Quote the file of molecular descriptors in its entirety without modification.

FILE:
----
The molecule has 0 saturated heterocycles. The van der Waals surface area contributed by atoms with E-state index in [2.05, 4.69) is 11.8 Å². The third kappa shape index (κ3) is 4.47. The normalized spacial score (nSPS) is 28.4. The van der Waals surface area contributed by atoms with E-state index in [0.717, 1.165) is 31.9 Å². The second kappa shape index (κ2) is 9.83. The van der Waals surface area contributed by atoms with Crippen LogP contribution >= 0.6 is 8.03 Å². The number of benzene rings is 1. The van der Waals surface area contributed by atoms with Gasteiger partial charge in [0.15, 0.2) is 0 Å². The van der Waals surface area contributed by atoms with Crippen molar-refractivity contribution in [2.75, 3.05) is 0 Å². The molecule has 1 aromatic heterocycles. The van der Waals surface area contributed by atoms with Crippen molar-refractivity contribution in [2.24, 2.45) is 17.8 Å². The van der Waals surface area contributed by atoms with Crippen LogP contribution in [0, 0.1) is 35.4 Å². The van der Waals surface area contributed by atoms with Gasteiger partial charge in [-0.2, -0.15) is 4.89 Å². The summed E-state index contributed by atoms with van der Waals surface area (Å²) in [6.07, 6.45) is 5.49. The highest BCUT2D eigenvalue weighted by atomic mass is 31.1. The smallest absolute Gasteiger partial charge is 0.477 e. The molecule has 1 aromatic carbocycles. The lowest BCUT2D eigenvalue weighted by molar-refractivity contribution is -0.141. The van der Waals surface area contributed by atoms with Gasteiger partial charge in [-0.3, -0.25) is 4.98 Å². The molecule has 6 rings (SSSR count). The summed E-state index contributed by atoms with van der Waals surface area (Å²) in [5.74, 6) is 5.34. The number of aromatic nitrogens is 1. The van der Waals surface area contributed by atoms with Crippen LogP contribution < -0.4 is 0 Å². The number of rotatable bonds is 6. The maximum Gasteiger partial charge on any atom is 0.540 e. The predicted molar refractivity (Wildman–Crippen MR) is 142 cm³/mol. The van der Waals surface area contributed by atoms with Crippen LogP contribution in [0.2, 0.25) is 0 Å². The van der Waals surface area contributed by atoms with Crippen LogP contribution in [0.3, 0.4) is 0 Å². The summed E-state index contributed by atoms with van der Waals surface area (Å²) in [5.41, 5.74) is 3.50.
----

The molecule has 0 saturated heterocycles. The van der Waals surface area contributed by atoms with E-state index in [2.05, 4.69) is 11.8 Å². The third kappa shape index (κ3) is 4.47. The normalized spacial score (nSPS) is 28.4. The van der Waals surface area contributed by atoms with E-state index in [0.717, 1.165) is 31.9 Å². The second kappa shape index (κ2) is 9.83. The van der Waals surface area contributed by atoms with Crippen LogP contribution >= 0.6 is 8.03 Å². The number of benzene rings is 1. The van der Waals surface area contributed by atoms with Gasteiger partial charge in [0.15, 0.2) is 0 Å². The van der Waals surface area contributed by atoms with Crippen molar-refractivity contribution in [2.75, 3.05) is 0 Å². The molecule has 1 aromatic heterocycles. The van der Waals surface area contributed by atoms with Crippen molar-refractivity contribution in [2.24, 2.45) is 17.8 Å². The van der Waals surface area contributed by atoms with Crippen LogP contribution in [0, 0.1) is 35.4 Å². The van der Waals surface area contributed by atoms with Gasteiger partial charge in [-0.2, -0.15) is 4.89 Å². The summed E-state index contributed by atoms with van der Waals surface area (Å²) in [6.07, 6.45) is 5.49. The highest BCUT2D eigenvalue weighted by atomic mass is 31.1. The smallest absolute Gasteiger partial charge is 0.477 e. The molecule has 1 aromatic carbocycles. The lowest BCUT2D eigenvalue weighted by molar-refractivity contribution is -0.141. The van der Waals surface area contributed by atoms with Gasteiger partial charge in [-0.3, -0.25) is 4.98 Å². The molecule has 6 rings (SSSR count). The summed E-state index contributed by atoms with van der Waals surface area (Å²) in [5.74, 6) is 5.34. The number of aromatic nitrogens is 1. The van der Waals surface area contributed by atoms with Crippen LogP contribution < -0.4 is 0 Å². The number of rotatable bonds is 6. The maximum Gasteiger partial charge on any atom is 0.540 e. The predicted molar refractivity (Wildman–Crippen MR) is 142 cm³/mol. The van der Waals surface area contributed by atoms with Crippen LogP contribution in [0.2, 0.25) is 0 Å². The van der Waals surface area contributed by atoms with Crippen LogP contribution in [0.3, 0.4) is 0 Å². The summed E-state index contributed by atoms with van der Waals surface area (Å²) in [5.41, 5.74) is 3.50.